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2020 in Launches: Successes, Failures, and Everything in Between

Here’s a snapshot from the upcoming Q4 edition of The Space Report 2020, which will be released within the month.

Major launch trends for 2020:

  • Despite the pandemic-related halts in space operations, all countries and cooperative bodies with dedicated active orbital launch vehicles conducted launch activities in 2020.

  • The number of launches conducted annually has increased over the past two decades — 2020 tied with 2018 with 114 launch attempts, itself the highest launch tempo since the mid-Shuttle era. More launch vehicles debuted in 2020 than any year of the past decade.
  • More launches failed in 2020 than any year since 1971. It’s easy to conclude that launches are becoming less reliable, but the global launch vehicle reliability has not dropped below 90% in over 50 years.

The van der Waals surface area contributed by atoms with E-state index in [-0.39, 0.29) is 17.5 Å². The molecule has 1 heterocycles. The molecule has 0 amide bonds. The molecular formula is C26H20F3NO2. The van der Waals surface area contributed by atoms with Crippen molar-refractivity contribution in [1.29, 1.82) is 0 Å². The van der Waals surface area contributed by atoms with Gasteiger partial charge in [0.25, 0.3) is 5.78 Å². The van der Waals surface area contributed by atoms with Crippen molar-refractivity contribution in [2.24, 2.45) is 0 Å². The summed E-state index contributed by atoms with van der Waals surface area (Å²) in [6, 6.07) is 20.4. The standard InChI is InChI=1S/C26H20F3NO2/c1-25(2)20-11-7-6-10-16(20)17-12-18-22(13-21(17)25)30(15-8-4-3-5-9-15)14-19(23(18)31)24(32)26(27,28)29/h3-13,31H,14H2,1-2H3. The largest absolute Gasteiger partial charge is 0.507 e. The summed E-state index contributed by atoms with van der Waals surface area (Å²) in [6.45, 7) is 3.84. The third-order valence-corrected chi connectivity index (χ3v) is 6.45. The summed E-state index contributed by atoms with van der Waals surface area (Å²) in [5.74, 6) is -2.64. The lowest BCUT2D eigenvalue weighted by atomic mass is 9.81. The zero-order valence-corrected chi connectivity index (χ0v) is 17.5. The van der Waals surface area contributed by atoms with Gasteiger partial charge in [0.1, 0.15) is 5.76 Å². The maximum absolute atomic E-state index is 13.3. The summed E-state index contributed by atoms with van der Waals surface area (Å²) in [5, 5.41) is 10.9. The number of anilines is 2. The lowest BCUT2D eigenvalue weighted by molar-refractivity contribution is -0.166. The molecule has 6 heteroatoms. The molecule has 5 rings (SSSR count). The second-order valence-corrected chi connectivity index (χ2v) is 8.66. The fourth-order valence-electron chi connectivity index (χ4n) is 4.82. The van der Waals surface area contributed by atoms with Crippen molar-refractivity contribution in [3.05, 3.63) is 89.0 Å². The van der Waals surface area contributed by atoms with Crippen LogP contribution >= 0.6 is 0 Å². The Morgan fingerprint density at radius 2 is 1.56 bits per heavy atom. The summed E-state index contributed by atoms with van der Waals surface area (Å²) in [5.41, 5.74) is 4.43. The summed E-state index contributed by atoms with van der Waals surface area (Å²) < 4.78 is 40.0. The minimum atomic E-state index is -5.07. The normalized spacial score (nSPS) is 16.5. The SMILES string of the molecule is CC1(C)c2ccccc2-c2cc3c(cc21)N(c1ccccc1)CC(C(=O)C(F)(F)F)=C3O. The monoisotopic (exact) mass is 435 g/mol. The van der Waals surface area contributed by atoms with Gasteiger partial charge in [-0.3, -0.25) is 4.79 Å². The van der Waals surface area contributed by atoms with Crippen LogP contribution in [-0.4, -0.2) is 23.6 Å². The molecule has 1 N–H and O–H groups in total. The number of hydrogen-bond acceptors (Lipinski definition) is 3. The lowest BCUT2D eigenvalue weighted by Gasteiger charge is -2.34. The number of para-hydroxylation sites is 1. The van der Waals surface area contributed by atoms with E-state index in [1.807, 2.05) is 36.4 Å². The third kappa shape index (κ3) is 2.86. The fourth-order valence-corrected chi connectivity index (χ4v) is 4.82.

• Preliminary totals from NORAD place 2020 spacecraft deployment at over 1,200 — triple the amount deployed in 2019. Furthermore, only 15 payloads (not counting dummies) were lost over the year, meaning nearly 99% of payloads loaded in a fairing this year made it to orbit. It is worth noting, however, that not all lost payloads are equal — the Vega failure in November incinerated two spacecraft with a combined value of $400 million.